GDPR is still an area of confusion and contention for many, not helped by the fact that GDPR is principles-based, requiring each charity to make a subjective interpretation of the rules. We have recently worked with a very well-known international development charity who had spent a significant amount of time developing GDPR guidelines, going on courses, documenting balancing tests and consulting lawyers, yet they were still unsure how to apply their own guidelines in the real world.

Take for example, the situation where you wish to invite potential major donors to a cultivation event. Do you research the individuals in advance to decide to invite? How much research is fair at this stage? If you do this research do you have to tell the individuals in question? How do you do that when you don’t know whether they are even a prospect? What about the event itself – should you rush up to each person with a privacy notice, a short form notice, a ‘just in time’ notice or not at all? Do you wait until someone shows interest to do some (more) research? How much interest do they need to show? Do you tell them then? When? How?!!

This is just one example of multiple situations that occur in the practical day to day work of major donor fundraising, so it is no wonder that even very accomplished fundraisers with significant resources are finding themselves in a muddle. The fear of getting it wrong and trustees walking fundraisers out the door is real, as is the ICO knocking on the door asking to see documented evidence of your legitimate interest assessment for why you googled ‘how much money does Mr Joe Bloggs have?’ Fear can be paralysing.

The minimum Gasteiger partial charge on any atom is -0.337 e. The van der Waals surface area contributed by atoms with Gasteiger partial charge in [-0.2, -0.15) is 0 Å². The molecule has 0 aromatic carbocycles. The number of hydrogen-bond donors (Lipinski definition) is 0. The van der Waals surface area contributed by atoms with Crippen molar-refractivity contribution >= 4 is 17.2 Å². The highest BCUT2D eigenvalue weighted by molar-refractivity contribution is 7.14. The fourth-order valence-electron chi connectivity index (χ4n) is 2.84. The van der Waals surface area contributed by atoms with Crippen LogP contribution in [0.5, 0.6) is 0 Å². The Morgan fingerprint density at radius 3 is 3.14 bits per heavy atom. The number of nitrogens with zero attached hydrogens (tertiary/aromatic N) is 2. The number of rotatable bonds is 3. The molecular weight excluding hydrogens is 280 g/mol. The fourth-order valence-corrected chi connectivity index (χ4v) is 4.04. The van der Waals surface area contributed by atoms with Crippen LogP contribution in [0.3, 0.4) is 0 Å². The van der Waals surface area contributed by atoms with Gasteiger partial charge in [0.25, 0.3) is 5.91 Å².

Each part of this particular charity had also consulted widely, meaning that every corner of the organisation had developed a different view on how the fundraisers should behave, including everyone from the Finance Director to Trustees. Once lawyers became involved there was much talk of securing consent at all costs and adopting an ultra-cautious approach, to the point where they were questioning whether you could even email existing donors about new projects that needed funding.